This document is not available at this time.

Romani children segregated in Slovakia’s schools

Romani children make up 99.5per cent of Pavlovce nad Uhom special school’s pupils

Romani children make up 99.5per cent of Pavlovce nad Uhom special school’s pupils

© Amnesty International


24 July 2008

Large numbers of Romani children are still being segregated within Slovakia’s public school system according to a new Amnesty International report.

A tale of two schools: Segregating Roma into special education in Slovakia documents the violations of the human right to education of Romani children in Slovakia, through the study of the situation in Pavlovce nad Uhom, a town in the east of the country.

As the report shows, the special school in Pavlovce nad Uhom with its near 100 per cent Roma composition has effectively become a segregated, Roma-only school, with a number of Romani children being placed there erroneously.

The report is a follow-up to Amnesty International’s November 2007 report, Still separate, still unequal: Violations of the right to education for Romani children in Slovakia.

Independent studies suggest that as many as 80 per cent of children placed in special schools in Slovakia are Roma. These schools are for children with mental disabilities. Romani children therefore receive a substandard education and have very limited opportunities for employment and further education.

Pavlovce nad Uhom is 10km from the border with Ukraine. According to the municipal authorities, 2,600 of the town’s 4,500 inhabitants are Roma.

There are two primary schools in Pavlovce nad Uhom: a mainstream elementary school with a nursery school attached, and a special elementary school for children with “mental disabilities”.

In March 2008, nearly two thirds of the Romani children attending school in the town were placed at the special school. Of the approximately 200 pupils at the special school, 99.5 percent are Roma.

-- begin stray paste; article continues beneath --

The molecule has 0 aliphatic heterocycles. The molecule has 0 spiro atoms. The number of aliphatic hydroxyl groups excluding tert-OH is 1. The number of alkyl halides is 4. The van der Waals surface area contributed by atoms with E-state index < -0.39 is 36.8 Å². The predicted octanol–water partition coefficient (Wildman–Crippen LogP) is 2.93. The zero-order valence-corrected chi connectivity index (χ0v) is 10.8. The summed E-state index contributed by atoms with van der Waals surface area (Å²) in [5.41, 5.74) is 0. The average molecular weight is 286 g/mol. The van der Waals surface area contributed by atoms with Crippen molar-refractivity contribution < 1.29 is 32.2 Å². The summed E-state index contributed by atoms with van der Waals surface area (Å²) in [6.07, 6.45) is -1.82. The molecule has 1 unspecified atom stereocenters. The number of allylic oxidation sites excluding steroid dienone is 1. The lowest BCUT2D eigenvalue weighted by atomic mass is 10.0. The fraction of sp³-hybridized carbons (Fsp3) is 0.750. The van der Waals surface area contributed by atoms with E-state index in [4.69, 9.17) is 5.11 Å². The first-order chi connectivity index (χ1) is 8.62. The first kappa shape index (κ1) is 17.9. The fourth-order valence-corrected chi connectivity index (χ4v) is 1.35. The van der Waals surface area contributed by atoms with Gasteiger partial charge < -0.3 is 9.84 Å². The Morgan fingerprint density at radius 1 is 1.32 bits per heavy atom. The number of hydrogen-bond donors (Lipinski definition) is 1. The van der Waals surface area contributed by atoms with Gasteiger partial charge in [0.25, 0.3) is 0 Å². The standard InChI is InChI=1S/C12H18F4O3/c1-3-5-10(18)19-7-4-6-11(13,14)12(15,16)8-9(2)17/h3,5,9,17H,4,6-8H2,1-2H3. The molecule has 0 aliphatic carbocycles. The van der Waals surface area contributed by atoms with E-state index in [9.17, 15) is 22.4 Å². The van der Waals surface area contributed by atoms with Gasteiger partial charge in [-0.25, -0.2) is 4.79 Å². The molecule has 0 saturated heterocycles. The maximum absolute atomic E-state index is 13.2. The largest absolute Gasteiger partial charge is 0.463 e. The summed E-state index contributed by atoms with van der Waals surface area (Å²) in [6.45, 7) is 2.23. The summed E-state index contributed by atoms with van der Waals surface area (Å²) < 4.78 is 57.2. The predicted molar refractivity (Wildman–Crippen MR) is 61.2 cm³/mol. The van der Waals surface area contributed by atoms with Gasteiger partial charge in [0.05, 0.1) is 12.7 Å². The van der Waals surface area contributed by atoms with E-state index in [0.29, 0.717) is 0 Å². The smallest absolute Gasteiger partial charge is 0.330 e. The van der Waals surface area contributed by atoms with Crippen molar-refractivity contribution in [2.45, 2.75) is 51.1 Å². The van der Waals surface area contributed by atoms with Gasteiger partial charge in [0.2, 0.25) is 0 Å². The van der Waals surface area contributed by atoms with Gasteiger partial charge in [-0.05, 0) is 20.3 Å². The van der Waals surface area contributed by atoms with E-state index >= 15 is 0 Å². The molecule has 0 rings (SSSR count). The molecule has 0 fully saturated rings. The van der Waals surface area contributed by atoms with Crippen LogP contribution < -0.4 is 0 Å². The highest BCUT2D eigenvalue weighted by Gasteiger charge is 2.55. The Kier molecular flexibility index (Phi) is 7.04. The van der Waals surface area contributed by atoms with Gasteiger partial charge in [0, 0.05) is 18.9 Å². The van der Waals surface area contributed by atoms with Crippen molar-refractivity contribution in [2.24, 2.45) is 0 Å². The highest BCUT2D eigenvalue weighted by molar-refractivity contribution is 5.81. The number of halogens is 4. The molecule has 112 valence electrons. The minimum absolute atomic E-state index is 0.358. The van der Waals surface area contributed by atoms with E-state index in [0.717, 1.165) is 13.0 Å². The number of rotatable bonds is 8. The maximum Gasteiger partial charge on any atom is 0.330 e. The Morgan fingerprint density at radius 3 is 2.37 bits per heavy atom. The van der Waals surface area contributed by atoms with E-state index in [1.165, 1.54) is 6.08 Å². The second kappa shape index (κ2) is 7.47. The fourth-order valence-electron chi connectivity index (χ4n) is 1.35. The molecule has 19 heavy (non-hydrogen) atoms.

Following inspections instigated by the mayor of Pavlovce nad Uhom in 2007, it was officially acknowledged that 17 of these pupils did not belong in the special school. Amnesty International has said that it believes the real number is far higher.

Officially, children can only be placed in special schools after the formal diagnosis of a mental disability and only with the full consent of the parents.

However, Amnesty International found that many children had not been assessed at all and that the assessment itself was deeply flawed. At the same time parental consent was often neither free nor informed.

Special schools – officially designed for children with mental disabilities – follow a greatly simplified curriculum. This severely reduces the prospects and opportunities of children whose rightful place is in mainstream education.

The de facto segregation of Romani children in inferior schools compounds their marginalization and reinforces racial prejudices.

Slovakia adopted a new Schools Act in May 2008 that expressly prohibits discrimination and segregation in education. Despite this the government has so far failed to acknowledge the real extent of the problem and consequently to take comprehensive measures to reverse the situation.

The human rights violations in Pavlovce nad Uhom are not just the result of individual human error, but of a broader failure to eliminate discrimination in both the design and the implementation of the Slovak education system.

In the report, Amnesty International calls on all the relevant authorities to take the necessary measures to respect, protect and fulfil the right to education free from discrimination for Romani children and to end racial segregation in education in Slovakia.

In Pavlovce nad Uhom, the organization urges the authorities,to ensure that all measures are taken to identify and provide an effective remedy for all children who have been inappropriately placed in the special school.

How you can help

AMNESTY INTERNATIONAL WORLDWIDE